The secret sauce when staffing successful business relationship managers

Are you on a team where two people are both high performers, yet they don’t get along? Maybe you’re trying to work with a vice president and, for some reason, your team leader doesn’t get along with that individual. I’m going to offer some insights today on how to address this situation.

Hi, I’m Peter Nichol, Data Science CIO.

One of the challenges that leaders face is placing resources for the best organizational fit. A lot of the time, success is more dependent on people getting along and working well together than the actual skills and competencies required in the domain. For example, two people might be skilled and competent, yet nothing seems to click between them. This situation results in little output and a large degree of friction. I want to offer a different perspective on how to solve this challenge.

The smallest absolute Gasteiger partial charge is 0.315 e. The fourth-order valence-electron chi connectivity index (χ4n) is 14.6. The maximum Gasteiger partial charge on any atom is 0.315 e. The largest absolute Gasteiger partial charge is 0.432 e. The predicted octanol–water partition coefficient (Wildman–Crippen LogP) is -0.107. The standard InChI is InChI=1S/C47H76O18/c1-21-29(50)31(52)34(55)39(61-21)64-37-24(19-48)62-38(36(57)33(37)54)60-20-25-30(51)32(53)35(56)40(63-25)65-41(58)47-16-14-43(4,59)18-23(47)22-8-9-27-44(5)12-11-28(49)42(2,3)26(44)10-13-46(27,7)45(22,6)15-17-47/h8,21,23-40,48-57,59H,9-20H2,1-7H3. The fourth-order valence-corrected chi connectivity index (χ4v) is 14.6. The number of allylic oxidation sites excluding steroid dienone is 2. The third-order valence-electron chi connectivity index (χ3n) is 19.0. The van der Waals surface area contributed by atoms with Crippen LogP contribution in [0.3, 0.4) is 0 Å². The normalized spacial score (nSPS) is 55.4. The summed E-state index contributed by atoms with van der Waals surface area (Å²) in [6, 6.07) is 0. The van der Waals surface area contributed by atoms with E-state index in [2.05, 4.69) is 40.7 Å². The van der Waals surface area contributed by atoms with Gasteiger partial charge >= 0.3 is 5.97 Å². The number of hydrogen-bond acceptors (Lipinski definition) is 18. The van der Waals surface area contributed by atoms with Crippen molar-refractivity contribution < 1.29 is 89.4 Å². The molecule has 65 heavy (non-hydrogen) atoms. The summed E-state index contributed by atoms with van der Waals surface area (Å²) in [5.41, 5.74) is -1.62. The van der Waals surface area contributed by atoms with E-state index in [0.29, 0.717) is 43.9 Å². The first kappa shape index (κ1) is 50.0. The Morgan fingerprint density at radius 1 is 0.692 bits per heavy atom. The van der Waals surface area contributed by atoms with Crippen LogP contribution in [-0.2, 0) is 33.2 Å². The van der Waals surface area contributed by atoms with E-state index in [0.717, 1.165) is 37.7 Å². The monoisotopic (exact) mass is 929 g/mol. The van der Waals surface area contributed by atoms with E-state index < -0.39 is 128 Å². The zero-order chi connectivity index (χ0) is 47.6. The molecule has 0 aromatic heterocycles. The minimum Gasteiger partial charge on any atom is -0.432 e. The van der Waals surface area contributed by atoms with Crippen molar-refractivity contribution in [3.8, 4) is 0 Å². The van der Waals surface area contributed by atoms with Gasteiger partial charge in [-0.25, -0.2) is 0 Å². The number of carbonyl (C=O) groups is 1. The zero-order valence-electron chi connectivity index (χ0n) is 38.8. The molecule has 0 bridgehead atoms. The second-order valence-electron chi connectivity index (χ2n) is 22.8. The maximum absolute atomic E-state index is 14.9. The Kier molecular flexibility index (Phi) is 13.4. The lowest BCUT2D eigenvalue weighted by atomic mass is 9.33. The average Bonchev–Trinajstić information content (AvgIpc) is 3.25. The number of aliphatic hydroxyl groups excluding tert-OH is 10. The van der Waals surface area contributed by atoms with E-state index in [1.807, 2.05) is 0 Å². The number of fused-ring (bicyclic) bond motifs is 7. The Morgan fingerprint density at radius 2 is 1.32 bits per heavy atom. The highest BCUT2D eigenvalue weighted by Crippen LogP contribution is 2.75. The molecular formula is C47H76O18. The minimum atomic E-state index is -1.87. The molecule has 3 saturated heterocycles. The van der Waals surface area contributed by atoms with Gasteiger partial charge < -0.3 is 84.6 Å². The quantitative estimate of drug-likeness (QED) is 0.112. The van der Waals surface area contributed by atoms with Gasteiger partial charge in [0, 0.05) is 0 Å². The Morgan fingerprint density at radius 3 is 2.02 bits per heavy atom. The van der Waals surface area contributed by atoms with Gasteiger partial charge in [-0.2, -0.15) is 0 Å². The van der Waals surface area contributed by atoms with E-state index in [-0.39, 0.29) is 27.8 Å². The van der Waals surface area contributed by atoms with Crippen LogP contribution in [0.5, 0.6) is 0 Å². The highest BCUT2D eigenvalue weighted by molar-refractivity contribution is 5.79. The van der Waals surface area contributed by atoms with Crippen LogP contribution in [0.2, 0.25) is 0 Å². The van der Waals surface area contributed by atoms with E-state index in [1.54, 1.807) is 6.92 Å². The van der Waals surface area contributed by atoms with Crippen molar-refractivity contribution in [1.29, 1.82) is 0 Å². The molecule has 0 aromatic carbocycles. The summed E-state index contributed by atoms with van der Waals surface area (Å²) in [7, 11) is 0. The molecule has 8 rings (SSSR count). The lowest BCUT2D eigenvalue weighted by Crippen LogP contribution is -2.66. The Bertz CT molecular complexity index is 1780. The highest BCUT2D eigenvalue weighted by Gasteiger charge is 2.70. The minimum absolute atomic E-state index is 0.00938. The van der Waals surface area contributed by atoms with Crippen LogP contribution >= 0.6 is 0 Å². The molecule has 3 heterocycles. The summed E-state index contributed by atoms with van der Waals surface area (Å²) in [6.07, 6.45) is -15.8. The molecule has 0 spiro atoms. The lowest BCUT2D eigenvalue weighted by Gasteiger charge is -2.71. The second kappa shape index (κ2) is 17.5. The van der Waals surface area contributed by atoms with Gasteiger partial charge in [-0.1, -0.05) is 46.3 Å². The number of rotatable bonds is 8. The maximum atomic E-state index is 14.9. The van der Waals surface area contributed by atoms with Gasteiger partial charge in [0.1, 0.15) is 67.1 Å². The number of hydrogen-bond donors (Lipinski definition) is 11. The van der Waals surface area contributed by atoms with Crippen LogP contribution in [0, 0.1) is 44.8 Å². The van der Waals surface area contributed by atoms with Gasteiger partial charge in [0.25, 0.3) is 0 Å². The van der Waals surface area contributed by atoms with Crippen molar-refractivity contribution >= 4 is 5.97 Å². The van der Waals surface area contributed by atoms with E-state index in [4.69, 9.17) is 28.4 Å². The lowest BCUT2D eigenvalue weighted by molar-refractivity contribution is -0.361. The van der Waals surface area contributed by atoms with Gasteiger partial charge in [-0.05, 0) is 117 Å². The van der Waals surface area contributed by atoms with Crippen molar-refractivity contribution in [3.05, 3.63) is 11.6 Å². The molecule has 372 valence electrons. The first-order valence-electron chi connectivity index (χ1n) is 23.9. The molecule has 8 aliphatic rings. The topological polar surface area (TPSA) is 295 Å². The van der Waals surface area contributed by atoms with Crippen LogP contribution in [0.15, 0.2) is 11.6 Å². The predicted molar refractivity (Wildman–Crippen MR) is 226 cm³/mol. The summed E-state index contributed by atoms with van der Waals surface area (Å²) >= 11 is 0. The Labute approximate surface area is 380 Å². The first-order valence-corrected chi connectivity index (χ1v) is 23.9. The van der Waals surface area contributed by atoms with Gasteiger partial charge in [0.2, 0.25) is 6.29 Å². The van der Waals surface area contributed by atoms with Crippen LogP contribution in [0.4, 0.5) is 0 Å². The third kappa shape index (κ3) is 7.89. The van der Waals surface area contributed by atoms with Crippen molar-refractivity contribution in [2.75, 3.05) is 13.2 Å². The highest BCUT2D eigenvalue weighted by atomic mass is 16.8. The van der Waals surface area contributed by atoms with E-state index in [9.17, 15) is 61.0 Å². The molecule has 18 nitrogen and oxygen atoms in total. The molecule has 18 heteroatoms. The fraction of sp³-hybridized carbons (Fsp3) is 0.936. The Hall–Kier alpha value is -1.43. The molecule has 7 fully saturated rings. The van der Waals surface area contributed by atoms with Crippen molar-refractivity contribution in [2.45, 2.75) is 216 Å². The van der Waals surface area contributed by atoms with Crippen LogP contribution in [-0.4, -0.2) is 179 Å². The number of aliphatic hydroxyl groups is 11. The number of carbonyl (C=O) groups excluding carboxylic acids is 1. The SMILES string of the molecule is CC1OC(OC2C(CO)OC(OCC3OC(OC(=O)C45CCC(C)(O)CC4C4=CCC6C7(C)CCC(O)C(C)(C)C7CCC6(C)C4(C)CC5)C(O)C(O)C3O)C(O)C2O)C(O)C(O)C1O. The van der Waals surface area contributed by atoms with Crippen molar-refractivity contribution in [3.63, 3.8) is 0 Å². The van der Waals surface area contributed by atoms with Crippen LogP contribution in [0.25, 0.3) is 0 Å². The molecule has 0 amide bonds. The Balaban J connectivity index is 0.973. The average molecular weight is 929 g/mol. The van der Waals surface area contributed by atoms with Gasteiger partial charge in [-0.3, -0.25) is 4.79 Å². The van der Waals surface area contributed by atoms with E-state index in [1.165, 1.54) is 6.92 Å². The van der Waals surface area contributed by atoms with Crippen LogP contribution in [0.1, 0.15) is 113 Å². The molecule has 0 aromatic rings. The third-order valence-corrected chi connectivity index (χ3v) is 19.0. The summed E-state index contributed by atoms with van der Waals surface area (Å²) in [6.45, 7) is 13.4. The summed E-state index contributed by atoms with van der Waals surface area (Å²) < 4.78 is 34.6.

In the 1960s, Carl Jung came up with a series of personality assessments. He was trying to uncover the variance among different types of personalities and how these affected people’s interactions. The Merrill-Reid method that was developed later expanded on this research.

Fast forward to 2009. Robert and Dorothy Bolton developed a similar idea as the basis of their book titled, People Styles at Work. The book helps readers identify how people get along and how they think and communicate.

This book focuses on the four primary personality styles. The first personality type is the “Driver,” which is characterized by directness. This personality type is straightforward and is only interested in what they’re required to know and nothing else. The second personality style is called “Analytical.” This type is only interested in getting work done their way or “the right way” and often prefers to work independently. The third personality type is “Amiable.” This personality type wants to get the work done eventually, but they have a desire to include everyone during discussions. The last personality type is “Expressive.” This type is more outgoing and wants to get the work done while being inclusive (usually involving resources outside the core process). You have all these types blended into your teams today.